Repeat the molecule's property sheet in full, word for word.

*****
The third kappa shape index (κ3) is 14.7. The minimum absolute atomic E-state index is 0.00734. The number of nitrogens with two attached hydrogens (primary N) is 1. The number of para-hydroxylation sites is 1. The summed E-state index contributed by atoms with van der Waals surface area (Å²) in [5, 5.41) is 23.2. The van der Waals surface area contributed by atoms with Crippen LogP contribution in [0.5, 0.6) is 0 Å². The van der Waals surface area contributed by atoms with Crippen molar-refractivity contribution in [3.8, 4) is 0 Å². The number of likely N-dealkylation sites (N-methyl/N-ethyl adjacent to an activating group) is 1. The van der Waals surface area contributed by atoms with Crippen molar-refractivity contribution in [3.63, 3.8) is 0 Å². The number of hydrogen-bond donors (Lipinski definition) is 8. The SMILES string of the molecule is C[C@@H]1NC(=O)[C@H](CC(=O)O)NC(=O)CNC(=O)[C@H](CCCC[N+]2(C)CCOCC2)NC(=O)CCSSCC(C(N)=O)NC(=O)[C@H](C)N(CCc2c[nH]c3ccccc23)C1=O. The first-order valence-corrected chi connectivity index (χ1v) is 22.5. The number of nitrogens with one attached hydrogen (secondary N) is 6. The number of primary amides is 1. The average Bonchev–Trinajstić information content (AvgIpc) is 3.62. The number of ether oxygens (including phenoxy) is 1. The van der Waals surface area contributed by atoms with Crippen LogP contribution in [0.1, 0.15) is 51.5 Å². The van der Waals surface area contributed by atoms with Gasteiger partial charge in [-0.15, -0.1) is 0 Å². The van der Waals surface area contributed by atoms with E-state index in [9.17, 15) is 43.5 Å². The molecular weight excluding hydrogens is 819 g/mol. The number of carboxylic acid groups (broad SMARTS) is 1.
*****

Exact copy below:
The third kappa shape index (κ3) is 14.7. The minimum absolute atomic E-state index is 0.00734. The number of nitrogens with two attached hydrogens (primary N) is 1. The number of para-hydroxylation sites is 1. The summed E-state index contributed by atoms with van der Waals surface area (Å²) in [5, 5.41) is 23.2. The van der Waals surface area contributed by atoms with Crippen LogP contribution in [0.5, 0.6) is 0 Å². The van der Waals surface area contributed by atoms with Crippen molar-refractivity contribution in [3.8, 4) is 0 Å². The number of likely N-dealkylation sites (N-methyl/N-ethyl adjacent to an activating group) is 1. The van der Waals surface area contributed by atoms with Crippen molar-refractivity contribution in [3.63, 3.8) is 0 Å². The number of hydrogen-bond donors (Lipinski definition) is 8. The SMILES string of the molecule is C[C@@H]1NC(=O)[C@H](CC(=O)O)NC(=O)CNC(=O)[C@H](CCCC[N+]2(C)CCOCC2)NC(=O)CCSSCC(C(N)=O)NC(=O)[C@H](C)N(CCc2c[nH]c3ccccc23)C1=O. The first-order valence-corrected chi connectivity index (χ1v) is 22.5. The number of nitrogens with one attached hydrogen (secondary N) is 6. The number of primary amides is 1. The average Bonchev–Trinajstić information content (AvgIpc) is 3.62. The number of ether oxygens (including phenoxy) is 1. The van der Waals surface area contributed by atoms with Crippen LogP contribution in [0.1, 0.15) is 51.5 Å². The van der Waals surface area contributed by atoms with Gasteiger partial charge in [-0.15, -0.1) is 0 Å². The van der Waals surface area contributed by atoms with E-state index in [9.17, 15) is 43.5 Å². The molecular weight excluding hydrogens is 819 g/mol. The number of carboxylic acid groups (broad SMARTS) is 1.